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The idea behind an energy dashboard for your house is that by displaying your home’s energy consumption you will change your behavior to save energy. But what if your home could change your behavior for you? Agilewaves, which makes the so-called Resource Monitor, has integrated its […]

The idea behind an energy dashboard for your house is that by displaying your home’s energy consumption you will change your behavior to save energy. But what if your home could change your behavior for you? Agilewaves, which makes the so-called Resource Monitor, has integrated its info dash with an active control system from Crestron, so the home can now dim lights, turn heating and cooling off and adjust smart appliances. “For the first time we’re going to truly automate a smart home, which connects monitoring with actions and automated controls — which gets humans out of the loop,” CEO Peter Sharer says.

There are many startups working on home energy dashboards (check out our list of 5 Energy Monitoring Startups to Help You Cut Home Power). While they all have slick interfaces for the end user, it will be partnerships with other stakeholders in the smart-home business that start to add real value. Working with utilities, contractors and system integrators will provide opportunities for all parties to provide services to reduce energy consumption, like demand response and smart charging.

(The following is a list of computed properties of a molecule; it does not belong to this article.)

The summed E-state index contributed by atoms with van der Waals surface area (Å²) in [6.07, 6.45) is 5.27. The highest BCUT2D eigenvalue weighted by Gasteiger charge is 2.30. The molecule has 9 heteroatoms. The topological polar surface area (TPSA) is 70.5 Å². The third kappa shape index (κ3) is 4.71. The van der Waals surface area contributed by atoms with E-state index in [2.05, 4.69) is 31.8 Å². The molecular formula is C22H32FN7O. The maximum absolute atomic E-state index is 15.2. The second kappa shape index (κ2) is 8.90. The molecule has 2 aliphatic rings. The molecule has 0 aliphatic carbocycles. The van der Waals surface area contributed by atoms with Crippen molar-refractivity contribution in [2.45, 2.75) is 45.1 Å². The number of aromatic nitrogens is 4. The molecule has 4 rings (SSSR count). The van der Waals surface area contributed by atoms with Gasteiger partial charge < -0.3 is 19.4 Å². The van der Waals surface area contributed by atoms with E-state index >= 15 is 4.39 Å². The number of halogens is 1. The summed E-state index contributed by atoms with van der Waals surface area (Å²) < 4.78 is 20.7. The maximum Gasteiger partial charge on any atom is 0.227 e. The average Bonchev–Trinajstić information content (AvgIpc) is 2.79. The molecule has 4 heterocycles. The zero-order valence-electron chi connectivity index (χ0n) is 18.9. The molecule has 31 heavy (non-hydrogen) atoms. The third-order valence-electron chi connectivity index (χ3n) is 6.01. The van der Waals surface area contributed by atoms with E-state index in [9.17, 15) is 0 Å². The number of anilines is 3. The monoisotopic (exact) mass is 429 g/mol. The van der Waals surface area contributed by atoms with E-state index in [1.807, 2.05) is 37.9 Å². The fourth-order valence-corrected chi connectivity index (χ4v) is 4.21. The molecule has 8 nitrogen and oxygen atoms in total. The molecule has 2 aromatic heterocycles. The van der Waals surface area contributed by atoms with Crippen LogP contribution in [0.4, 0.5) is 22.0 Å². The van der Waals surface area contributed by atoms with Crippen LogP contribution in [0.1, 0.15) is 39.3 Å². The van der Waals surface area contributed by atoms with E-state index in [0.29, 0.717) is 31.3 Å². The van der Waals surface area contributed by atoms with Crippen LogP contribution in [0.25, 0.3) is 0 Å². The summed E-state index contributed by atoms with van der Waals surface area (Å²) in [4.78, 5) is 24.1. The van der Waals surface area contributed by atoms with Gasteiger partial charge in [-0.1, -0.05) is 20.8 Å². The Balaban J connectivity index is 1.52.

Integrating a monitoring system with active controls has opened up Agilewaves’ business for potential customers, Sharer says. “As opposed to thinking what we sell is just another widget, they are thinking of this as an annuity,” Sharer explains. “Where we’re finding a lot of interest is the contractors who are being asked by the homeowners what they can do to be more energy efficient.”

Utilities are also potentially strong partners for energy dashboard startups. “The utilities are in the business is selling energy, metering it and sending bills,” Sharer explains. “What they aren’t in the business of doing is recording all that data, organizing it and making it comprehensible to the customer.”

Automating the management is important as energy is being consumed by an increasing variety of devices. “This is the first year consumer electronics has overtaken [heating and cooling] and large appliances,” Sharer says. It might be relatively easy for a human user to turn the thermostat down but much harder to unplug all energy-sucking wall-plugs. Vampiric or phantom loads, the energy used by your gizmos when you’re not using your gizmos, can account for 75 percent of their total energy use, Sharer says.

Agilewaves says it is installing about one system a month. All systems are custom-designed and cost around $7,500. The six-person, Menlo Park, Calif.-based startup is actively looking to raise a series A round of funding.

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By Craig Rubens

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